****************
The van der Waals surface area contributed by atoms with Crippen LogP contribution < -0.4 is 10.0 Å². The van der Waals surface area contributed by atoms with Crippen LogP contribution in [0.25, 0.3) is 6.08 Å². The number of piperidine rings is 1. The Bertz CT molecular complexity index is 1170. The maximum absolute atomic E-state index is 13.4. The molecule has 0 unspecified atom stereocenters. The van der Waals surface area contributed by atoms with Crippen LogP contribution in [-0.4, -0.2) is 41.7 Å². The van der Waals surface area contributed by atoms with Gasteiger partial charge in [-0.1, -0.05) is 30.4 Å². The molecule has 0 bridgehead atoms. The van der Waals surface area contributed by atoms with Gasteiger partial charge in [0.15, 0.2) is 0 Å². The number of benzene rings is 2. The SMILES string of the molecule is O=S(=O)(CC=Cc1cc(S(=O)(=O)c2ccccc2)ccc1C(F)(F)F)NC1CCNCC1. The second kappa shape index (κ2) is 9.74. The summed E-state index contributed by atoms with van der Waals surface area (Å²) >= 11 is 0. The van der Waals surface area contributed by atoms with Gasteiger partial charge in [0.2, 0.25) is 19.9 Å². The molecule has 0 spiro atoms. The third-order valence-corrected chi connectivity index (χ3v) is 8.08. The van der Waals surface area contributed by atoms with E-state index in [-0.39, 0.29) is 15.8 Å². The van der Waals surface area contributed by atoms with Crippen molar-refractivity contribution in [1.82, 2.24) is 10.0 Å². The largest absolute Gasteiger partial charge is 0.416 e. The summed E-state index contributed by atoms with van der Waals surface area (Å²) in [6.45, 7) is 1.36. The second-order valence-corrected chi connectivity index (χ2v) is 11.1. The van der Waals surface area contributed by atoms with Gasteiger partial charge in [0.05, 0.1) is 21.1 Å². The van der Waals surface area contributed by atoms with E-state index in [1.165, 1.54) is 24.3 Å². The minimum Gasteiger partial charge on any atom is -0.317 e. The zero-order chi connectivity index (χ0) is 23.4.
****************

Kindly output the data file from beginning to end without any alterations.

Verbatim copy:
The van der Waals surface area contributed by atoms with Crippen LogP contribution < -0.4 is 10.0 Å². The van der Waals surface area contributed by atoms with Crippen LogP contribution in [0.25, 0.3) is 6.08 Å². The number of piperidine rings is 1. The Bertz CT molecular complexity index is 1170. The maximum absolute atomic E-state index is 13.4. The molecule has 0 unspecified atom stereocenters. The van der Waals surface area contributed by atoms with Crippen LogP contribution in [-0.4, -0.2) is 41.7 Å². The van der Waals surface area contributed by atoms with Gasteiger partial charge in [-0.1, -0.05) is 30.4 Å². The molecule has 0 bridgehead atoms. The van der Waals surface area contributed by atoms with Gasteiger partial charge in [0.15, 0.2) is 0 Å². The number of benzene rings is 2. The SMILES string of the molecule is O=S(=O)(CC=Cc1cc(S(=O)(=O)c2ccccc2)ccc1C(F)(F)F)NC1CCNCC1. The second kappa shape index (κ2) is 9.74. The summed E-state index contributed by atoms with van der Waals surface area (Å²) >= 11 is 0. The van der Waals surface area contributed by atoms with Gasteiger partial charge in [0.2, 0.25) is 19.9 Å². The molecule has 0 spiro atoms. The third-order valence-corrected chi connectivity index (χ3v) is 8.08. The van der Waals surface area contributed by atoms with E-state index in [-0.39, 0.29) is 15.8 Å². The van der Waals surface area contributed by atoms with Crippen molar-refractivity contribution in [1.82, 2.24) is 10.0 Å². The largest absolute Gasteiger partial charge is 0.416 e. The summed E-state index contributed by atoms with van der Waals surface area (Å²) in [6.45, 7) is 1.36. The second-order valence-corrected chi connectivity index (χ2v) is 11.1. The van der Waals surface area contributed by atoms with Gasteiger partial charge in [0.05, 0.1) is 21.1 Å². The van der Waals surface area contributed by atoms with E-state index in [1.165, 1.54) is 24.3 Å². The minimum Gasteiger partial charge on any atom is -0.317 e. The zero-order chi connectivity index (χ0) is 23.4.